Lash Extension Glue: What You Need to Know

Behind every stunning set of lashes lies a crucial component: lash extension adhesive. In this guide, we will delve into the world of lash extension adhesives, exploring their types, application techniques, and important considerations.

Lash Extension Glue Types

Cyanoacrylate Adhesives: Cyanoacrylate adhesives are the most commonly used in the lash extension industry. They provide rapid bonding and excellent adhesion properties. These adhesives cure quickly when exposed to moisture in the air, creating a solid and durable bond. However, depending on the amount of cyanoacrylate, it may not suit clients with sensitive eyes.

Medical-Grade Adhesives: Medical-grade adhesives are specifically formulated for clients with sensitive eyes or allergies. These adhesives are hypoallergenic and provide a gentler bonding experience. While they may have a slower cure time compared to cyanoacrylate adhesives, they are an alternative for those with sensitivities. However, remember that the retention will not match that of Cyanoacrylate. 

Hybrid Adhesives: Hybrid adhesives combine the best, offering a blend of cyanoacrylate and medical-grade adhesives. They balance rapid bonding and work well with sensitive eyes. Here at The Lash Store HQ, our adhesives are hybrid. Our Rapid Bond will set quickly and has repeatedly shown no sensitivity with clients.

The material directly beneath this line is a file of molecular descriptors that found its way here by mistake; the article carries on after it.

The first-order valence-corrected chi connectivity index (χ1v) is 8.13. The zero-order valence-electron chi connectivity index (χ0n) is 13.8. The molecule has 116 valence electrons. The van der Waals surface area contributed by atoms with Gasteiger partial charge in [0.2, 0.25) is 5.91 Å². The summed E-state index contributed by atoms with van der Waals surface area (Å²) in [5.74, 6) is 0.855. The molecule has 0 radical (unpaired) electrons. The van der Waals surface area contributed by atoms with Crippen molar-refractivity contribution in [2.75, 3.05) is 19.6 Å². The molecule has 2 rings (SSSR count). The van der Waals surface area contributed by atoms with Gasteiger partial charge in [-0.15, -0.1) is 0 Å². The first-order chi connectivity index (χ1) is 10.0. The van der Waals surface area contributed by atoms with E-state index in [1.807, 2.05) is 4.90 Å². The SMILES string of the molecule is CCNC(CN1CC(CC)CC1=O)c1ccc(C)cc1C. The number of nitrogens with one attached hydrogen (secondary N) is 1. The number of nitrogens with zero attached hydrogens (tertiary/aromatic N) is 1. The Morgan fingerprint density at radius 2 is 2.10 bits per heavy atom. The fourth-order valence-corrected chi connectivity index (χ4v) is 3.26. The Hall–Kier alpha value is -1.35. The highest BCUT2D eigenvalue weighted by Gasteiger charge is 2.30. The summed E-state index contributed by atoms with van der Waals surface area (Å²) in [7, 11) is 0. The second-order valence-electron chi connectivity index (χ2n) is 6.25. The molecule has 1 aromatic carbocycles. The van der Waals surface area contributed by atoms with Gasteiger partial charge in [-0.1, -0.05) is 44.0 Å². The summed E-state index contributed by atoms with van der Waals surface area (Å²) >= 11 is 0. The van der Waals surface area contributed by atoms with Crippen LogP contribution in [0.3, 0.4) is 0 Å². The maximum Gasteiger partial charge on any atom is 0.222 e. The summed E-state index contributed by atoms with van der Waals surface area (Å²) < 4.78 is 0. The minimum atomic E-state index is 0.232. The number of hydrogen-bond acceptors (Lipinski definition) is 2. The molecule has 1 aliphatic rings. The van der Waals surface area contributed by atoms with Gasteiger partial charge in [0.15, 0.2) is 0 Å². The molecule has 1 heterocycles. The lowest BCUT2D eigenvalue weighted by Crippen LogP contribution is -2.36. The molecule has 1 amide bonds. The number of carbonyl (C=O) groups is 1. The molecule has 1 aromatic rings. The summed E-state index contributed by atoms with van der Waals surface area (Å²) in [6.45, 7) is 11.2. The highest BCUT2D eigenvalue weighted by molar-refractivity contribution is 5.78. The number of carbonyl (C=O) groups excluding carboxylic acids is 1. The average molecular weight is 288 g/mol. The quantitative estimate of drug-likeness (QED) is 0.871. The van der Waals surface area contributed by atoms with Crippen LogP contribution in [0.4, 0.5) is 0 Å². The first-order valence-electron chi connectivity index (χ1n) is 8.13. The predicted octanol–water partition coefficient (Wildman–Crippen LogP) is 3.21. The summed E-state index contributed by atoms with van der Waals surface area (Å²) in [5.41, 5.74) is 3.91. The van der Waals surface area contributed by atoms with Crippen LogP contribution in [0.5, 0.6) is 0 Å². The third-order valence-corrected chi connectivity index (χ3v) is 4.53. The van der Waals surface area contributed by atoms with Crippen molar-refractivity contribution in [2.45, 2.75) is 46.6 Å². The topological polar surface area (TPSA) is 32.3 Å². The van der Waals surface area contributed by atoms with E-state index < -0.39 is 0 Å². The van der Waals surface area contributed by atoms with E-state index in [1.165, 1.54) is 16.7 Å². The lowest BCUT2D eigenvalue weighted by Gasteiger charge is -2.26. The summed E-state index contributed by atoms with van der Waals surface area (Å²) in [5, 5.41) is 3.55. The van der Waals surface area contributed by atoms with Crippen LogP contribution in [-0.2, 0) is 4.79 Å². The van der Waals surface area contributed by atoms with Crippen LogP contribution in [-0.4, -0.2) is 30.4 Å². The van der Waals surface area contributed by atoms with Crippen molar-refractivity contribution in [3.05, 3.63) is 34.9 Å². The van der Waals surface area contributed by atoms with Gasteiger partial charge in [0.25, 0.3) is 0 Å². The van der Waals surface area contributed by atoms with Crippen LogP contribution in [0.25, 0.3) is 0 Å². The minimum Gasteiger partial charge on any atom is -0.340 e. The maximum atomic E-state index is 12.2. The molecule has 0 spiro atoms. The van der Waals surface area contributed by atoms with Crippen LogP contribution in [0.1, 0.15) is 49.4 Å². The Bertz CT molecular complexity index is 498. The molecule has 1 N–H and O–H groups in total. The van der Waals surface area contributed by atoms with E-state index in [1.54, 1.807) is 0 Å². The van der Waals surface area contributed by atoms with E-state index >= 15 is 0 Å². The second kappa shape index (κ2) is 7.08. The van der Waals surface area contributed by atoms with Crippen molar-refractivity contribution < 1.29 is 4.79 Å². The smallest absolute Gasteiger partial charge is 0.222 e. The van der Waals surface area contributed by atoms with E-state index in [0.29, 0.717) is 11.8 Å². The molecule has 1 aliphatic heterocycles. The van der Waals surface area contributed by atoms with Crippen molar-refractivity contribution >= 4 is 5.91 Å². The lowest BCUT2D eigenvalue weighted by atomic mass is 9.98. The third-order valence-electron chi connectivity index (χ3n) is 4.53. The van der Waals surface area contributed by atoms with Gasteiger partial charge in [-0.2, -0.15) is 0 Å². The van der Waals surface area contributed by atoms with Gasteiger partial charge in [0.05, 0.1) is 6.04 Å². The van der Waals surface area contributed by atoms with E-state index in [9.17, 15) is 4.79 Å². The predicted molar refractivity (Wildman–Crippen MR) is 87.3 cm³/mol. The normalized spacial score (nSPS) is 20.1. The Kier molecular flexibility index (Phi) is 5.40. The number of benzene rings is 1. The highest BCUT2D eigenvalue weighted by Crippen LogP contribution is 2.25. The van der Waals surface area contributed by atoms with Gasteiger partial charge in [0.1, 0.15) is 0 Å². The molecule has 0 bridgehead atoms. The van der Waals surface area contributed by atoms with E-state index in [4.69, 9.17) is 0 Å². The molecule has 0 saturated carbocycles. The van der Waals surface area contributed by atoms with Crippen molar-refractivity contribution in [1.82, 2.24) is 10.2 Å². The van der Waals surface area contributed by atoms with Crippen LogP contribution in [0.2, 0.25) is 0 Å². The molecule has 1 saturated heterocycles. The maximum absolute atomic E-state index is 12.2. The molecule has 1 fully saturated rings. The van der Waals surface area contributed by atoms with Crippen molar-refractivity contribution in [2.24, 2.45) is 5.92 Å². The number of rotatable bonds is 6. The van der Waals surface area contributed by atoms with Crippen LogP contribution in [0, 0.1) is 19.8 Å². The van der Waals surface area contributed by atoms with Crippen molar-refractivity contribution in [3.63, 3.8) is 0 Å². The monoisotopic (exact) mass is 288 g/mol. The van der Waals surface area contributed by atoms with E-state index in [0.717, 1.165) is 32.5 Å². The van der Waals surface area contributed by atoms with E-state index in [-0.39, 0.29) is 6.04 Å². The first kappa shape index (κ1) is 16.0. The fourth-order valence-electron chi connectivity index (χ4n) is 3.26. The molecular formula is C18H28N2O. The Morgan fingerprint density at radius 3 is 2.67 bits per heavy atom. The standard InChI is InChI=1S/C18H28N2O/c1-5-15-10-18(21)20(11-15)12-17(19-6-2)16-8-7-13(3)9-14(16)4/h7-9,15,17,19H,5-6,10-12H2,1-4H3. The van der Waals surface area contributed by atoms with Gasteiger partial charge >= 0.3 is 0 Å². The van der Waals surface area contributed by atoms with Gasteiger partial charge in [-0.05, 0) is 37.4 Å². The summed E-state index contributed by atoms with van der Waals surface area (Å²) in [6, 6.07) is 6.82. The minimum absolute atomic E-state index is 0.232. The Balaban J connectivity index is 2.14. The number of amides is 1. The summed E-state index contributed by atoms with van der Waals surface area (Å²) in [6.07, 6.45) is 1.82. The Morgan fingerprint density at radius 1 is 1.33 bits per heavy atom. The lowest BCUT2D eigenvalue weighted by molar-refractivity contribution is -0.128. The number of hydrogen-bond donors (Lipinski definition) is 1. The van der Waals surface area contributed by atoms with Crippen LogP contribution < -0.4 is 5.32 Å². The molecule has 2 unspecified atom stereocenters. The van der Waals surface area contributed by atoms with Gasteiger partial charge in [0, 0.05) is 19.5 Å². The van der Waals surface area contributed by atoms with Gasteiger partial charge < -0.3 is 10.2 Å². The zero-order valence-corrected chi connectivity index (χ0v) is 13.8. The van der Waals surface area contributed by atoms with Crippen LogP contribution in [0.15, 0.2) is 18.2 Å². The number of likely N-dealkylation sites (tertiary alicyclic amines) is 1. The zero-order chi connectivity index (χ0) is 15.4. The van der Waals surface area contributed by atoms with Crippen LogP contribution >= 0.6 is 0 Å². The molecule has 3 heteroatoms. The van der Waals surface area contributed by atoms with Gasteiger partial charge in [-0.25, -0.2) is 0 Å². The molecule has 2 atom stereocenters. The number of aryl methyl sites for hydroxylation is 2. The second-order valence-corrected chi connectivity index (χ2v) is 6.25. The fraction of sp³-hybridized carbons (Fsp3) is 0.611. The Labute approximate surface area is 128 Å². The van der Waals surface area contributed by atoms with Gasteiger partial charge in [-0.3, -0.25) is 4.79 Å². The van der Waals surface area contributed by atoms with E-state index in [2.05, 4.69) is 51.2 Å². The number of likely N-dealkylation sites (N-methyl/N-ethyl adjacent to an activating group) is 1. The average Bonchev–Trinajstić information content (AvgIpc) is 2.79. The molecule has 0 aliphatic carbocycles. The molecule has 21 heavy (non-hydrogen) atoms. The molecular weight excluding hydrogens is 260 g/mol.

Fast-drying lash extension glue vs. slow drying Glue

How fast an adhesive is depends on the drying time; 2-4 seconds is classified as slow, and 1.5 seconds and below is classified as fast. As a beginner eyelash technician, a slow glue can be helpful when you’re first understanding how to dip and tap your glue, but we recommend choosing a faster lash glue once you’ve mastered your glue placement.

By now, you’ve realised there are SO many lash adhesives on the market; some are questionable, but that’s a conversation for another day. And if you're new, I’m sure by now you’ve already bought so many different ones to try. And yet you still have bad retention, stickies, glue dots and stinging eyes.